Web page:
Weekly Brief: This is the Moment of Truth for EVs in America

Remember last year when Tesla, General Motors and Nissan partnered up to lobby for an extension on the $7,500 federal tax credit for new EV purchases?

It didn’t work, at least not yet. There’s some hope among carmakers that the federal government will still change its mind; hope that seems entirely divorced from every message and policy that the Trump administration has delivered on the environmental front to date. For now, it’s a fact: the full tax credit on Tesla vehicles is history. Consumers still get $3,500 back through April and then $1,875 through the rest of the year, as my colleague Stephen Lawson detailed last week. At that point the whole incentive package that kick-started the EV industry in the US is finished for Tesla.

Ended for GM, too, which was the second piece of big news to drop last week. GM revealed that it has hit the 200,000 vehicle threshold as well and sooner than many analysts expected. That means its federal tax credit phase-out for Evs, like the Bolt and the Volt, will commence in April, will hit its half-life in October and go extinct altogether in early 2020.

It’s hard to overstate what a big deal this is. The EV market is still in its infancy in America. If you travel the world over, those countries whose governments provide consumer incentives to buy hybrids and EVs are the same countries that have the most robust markets within their borders. Norway, the world leader in EV penetration, is also the world leader for the most generous subsidies. The lower the subsidies, the lower the penetration. Siegfried Mortkowitz did some nice reporting on this in TU-Auto last year.

So, if the Trump administration doesn’t throw a life-line towards the fledgling EV industry in the US (spoiler alert, it won’t), 2019 is set to become the moment of truth for EVs in America. Will it be the year we see penetration and uptake rates reverse their upward trend and the hype and hope around EVs start to fizzle? Or will everything be just fine, maybe even impressive? It’s like a baby leaving the neonatal intensive care unit. We’re about to open up the incubator, after months, or in this case years, of life support, and see what happens.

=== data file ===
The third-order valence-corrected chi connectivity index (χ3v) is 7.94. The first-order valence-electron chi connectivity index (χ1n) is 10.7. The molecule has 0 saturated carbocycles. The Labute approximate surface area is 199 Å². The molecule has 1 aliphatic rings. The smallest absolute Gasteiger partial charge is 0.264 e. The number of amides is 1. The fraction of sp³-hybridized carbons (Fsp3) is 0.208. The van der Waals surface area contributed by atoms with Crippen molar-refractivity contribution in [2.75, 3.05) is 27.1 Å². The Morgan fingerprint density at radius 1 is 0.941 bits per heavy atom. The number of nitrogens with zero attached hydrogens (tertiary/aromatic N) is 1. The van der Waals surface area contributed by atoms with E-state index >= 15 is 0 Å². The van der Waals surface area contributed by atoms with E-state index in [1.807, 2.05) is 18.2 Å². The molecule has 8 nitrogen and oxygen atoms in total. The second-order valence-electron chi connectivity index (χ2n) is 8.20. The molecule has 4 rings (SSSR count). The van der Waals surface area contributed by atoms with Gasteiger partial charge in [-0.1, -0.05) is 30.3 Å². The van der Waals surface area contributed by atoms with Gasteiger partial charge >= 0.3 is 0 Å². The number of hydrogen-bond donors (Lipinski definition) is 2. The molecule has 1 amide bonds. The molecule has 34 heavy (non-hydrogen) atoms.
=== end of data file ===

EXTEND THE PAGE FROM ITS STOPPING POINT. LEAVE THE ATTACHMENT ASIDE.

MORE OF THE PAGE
Don’t be surprised if everything is just fine. Tesla sold more luxury cars in the US market than any other carmaker in December 2018. By a long shot. It sold 28,670 cars for 30% market share. Second place went to Mercedes-Benz at 16%. That’s nothing to sneeze at. If you factor SUVs and crossovers into the equation, Tesla came in fourth place with 13% of the market, behind BMW, Lexus and Mercedes, each of which had 14% respectively. Keep in mind that Tesla put up those numbers without having a single crossover on the market and in a year where it was stuck in production hell for the first nine months.

Of course, the tax credit phase-out may impact these numbers but it’s important to note that Tesla responded to the phase-out last week by chopping $2,000 off the price of every Tesla vehicle on the market. That could work out better for some consumers, given that the $7,500 credit was only for taxpayers who made more than $52,000 a year after write-offs. Also, the $2,000 is an immediate pay-off, rather than having to wait up to 16 months for a rebate, and will lead to a lower monthly mortgage payment. We don’t know how GM will respond to its phase-out but you can expect it to cut some dollars off of the Bolt EV sticker price too, to keep pace with its primary EV competitor.

Keep your eyes open at the Consumer Electronics Show this week for interesting new charging solutions. Next to money, range anxiety is the biggest deterrent for consumers purchasing hybrids and EVs. VW came out a week ahead of the show with a mobile charging station that’s like a Red Bull for EVs. Plug it in, chug it down, and in 17 minutes you’re back to a 100% charge. My colleague Greg Hyde explores the new charging concept here. You can expect plenty more charging related gizmos and sneak peeks in Las Vegas.Add it all up and will this be enough to keep the EV market on a positive track? We’re about to find out.


One comment

  1. repealbottlebill 7th January 2019 @ 4:34 pm

    Love how GM and Tesla want to bribe Americans with their own money. Let the markets decide.

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